I haven’t mentioned it here before, but my father was diagnosed with prostate cancer at the beginning of last year. He’s doing well now, but the diagnosis gave us all a scare. My cancer diagnosis came just a few short months later and I remember thinking a lot about my roles as a daughter and a mother dealing with cancer…both my own and that of a parent. When the publicist sent me an e-mail describing this book, it sent a little wave of recognition right through me and I couldn’t wait to read it. Kelly Corrigan is the mother of young children and was diagnosed with breast cancer in her late 30s. Shortly after that, her father was diagnosed with cancer. Her book is about her experience in straddling what she calls “the middle place—that sliver of time when childhood and parenthood overlap.”

That introduction does not do the book justice, however. Corrigan is a very talented writer who finds the words to describe in detail what it is like to be a mother with cancer and to be a daughter whose beloved parent has cancer. She describes her own heartbreaking and yet hopeful experience, but she is also describing the emotions of all of us who have lived through one or both of these experiences, and she does it in a way that is humorous and poignant and lyrical and compelling.

I loved reading this book from the very first page. I found myself wanting to call Corrigan and invite her on a coffee date because she knows exactly what I have experienced in the last few months. As I read, I marked pages and underlined passages to come back to because there are moments when it is as if she is in my head, pulling the words right out. At times I felt as if I was in the middle of a Southern Baptist congregation, saying, “Yes! Sing it, sister!” as she struck some particularly perfect chord.

An example of her ability to capture the details of any given moment comes when she describes her inadvertent discovery of a lump in her breast, in many ways very much like my own inadvertent discovery. She was doing something else, just going along in the middle of her normal routine, when her hand brushed against her breast. It is a split second…such a tiny little moment in time and you can hardly wrap your mind around what your hand seems to telling it. Corrigan says, “I touch it once, pressing it lightly with the open palm of my hand, and then, after a flash of shock passes through me, I force my full attention to bathing the girls.” That sentence alone captures so much of what it is to go through this as a mother with children at home. You can’t stop and investigate, and you certainly can’t show your utter fear and terror. You can’t deal with it at that precise moment because you have to finish bath time and get everyone dressed and ready for bed and make sure teeth are brushed and stories are read and then there are children to be tucked in. Your kids need you…you are their mother. You are supposed to be strong and to know what to do and to be able to protect them from the bad things in the world. There is no room and no time for lumps.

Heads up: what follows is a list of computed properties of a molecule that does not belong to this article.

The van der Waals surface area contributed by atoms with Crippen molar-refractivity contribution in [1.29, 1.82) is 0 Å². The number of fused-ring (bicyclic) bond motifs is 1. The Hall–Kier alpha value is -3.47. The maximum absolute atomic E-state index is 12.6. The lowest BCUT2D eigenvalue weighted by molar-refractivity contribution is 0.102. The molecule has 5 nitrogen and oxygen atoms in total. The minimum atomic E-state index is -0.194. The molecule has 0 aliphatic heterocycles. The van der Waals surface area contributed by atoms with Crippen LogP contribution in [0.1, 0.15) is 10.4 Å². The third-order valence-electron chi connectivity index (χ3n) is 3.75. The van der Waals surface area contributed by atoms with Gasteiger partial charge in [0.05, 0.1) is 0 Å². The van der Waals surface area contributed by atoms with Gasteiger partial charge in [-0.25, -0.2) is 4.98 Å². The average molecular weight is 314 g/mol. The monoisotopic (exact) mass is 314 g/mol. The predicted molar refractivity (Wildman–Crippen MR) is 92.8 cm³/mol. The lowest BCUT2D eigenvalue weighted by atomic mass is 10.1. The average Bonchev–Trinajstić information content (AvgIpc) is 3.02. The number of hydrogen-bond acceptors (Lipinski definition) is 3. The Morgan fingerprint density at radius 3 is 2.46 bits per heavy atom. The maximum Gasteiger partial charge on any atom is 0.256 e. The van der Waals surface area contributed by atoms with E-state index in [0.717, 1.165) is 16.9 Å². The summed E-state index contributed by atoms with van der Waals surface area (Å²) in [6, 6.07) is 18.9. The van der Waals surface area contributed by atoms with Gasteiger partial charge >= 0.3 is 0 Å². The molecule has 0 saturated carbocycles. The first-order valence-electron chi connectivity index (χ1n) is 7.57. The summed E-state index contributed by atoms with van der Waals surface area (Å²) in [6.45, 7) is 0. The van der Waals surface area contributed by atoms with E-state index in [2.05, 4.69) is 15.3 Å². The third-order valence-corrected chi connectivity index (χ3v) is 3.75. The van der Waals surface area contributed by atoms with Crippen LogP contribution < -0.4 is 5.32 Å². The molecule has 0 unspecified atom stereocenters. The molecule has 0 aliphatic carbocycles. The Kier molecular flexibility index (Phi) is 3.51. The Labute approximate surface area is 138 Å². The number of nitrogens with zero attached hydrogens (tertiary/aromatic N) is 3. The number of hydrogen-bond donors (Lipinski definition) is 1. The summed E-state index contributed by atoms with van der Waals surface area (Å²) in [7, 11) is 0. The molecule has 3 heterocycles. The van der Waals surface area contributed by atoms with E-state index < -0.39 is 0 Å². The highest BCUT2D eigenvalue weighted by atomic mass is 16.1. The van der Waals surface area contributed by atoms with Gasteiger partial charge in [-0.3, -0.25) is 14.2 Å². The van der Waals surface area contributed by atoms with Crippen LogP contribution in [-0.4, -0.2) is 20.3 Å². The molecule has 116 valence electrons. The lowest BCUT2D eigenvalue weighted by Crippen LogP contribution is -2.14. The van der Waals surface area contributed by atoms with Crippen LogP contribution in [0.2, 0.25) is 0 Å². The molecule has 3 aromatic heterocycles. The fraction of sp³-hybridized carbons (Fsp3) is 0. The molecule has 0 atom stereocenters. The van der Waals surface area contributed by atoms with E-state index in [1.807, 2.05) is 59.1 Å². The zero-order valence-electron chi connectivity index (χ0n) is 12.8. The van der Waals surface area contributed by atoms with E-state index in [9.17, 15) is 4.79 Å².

Kelly Corrigan has quite a story to tell and she does it so well that I think this book would be a comfort to other mothers going through the same thing. She evokes a mother’s all-encompassing love of her children and how painful and poignant that love can feel when you find out you have cancer. At the same time, she describes how difficult it is to come to terms with a parent’s illness and how you can be a grown-up mom and a little girl all in the very same moment, switching roles almost from one breath to the next.

I give this book two thumbs up and five stars. It would make a wonderful New Year’s gift for a mother who has been diagnosed with cancer, whether that is yourself or someone you know. I wouldn’t limit my recommendation to cancer patients/survivors, though; it is so well-written and deals with so many universal emotions that I think any mother would enjoy it. I hope that we will hear more from Corrigan very soon.

January 02, 2008

Hair Today, More Hair Tomorrow